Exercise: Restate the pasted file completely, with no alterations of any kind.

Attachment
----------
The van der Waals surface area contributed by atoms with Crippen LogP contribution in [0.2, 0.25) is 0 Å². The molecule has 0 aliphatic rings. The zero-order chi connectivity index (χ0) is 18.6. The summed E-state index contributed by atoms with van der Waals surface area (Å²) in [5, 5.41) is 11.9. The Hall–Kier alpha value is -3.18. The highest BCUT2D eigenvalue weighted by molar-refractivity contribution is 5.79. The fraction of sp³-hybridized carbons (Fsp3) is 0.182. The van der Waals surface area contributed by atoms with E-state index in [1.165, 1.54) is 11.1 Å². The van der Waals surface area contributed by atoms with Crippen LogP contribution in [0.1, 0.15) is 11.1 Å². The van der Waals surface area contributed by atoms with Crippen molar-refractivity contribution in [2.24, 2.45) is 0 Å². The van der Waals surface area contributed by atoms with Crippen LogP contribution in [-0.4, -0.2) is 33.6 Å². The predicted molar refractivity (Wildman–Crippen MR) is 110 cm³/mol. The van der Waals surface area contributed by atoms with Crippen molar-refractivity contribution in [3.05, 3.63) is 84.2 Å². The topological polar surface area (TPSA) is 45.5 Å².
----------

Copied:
The van der Waals surface area contributed by atoms with Crippen LogP contribution in [0.2, 0.25) is 0 Å². The molecule has 0 aliphatic rings. The zero-order chi connectivity index (χ0) is 18.6. The summed E-state index contributed by atoms with van der Waals surface area (Å²) in [5, 5.41) is 11.9. The Hall–Kier alpha value is -3.18. The highest BCUT2D eigenvalue weighted by molar-refractivity contribution is 5.79. The fraction of sp³-hybridized carbons (Fsp3) is 0.182. The van der Waals surface area contributed by atoms with E-state index in [1.165, 1.54) is 11.1 Å². The van der Waals surface area contributed by atoms with Crippen LogP contribution in [0.1, 0.15) is 11.1 Å². The van der Waals surface area contributed by atoms with Crippen molar-refractivity contribution in [2.24, 2.45) is 0 Å². The van der Waals surface area contributed by atoms with Crippen LogP contribution in [-0.4, -0.2) is 33.6 Å². The predicted molar refractivity (Wildman–Crippen MR) is 110 cm³/mol. The van der Waals surface area contributed by atoms with Crippen molar-refractivity contribution in [3.05, 3.63) is 84.2 Å². The topological polar surface area (TPSA) is 45.5 Å².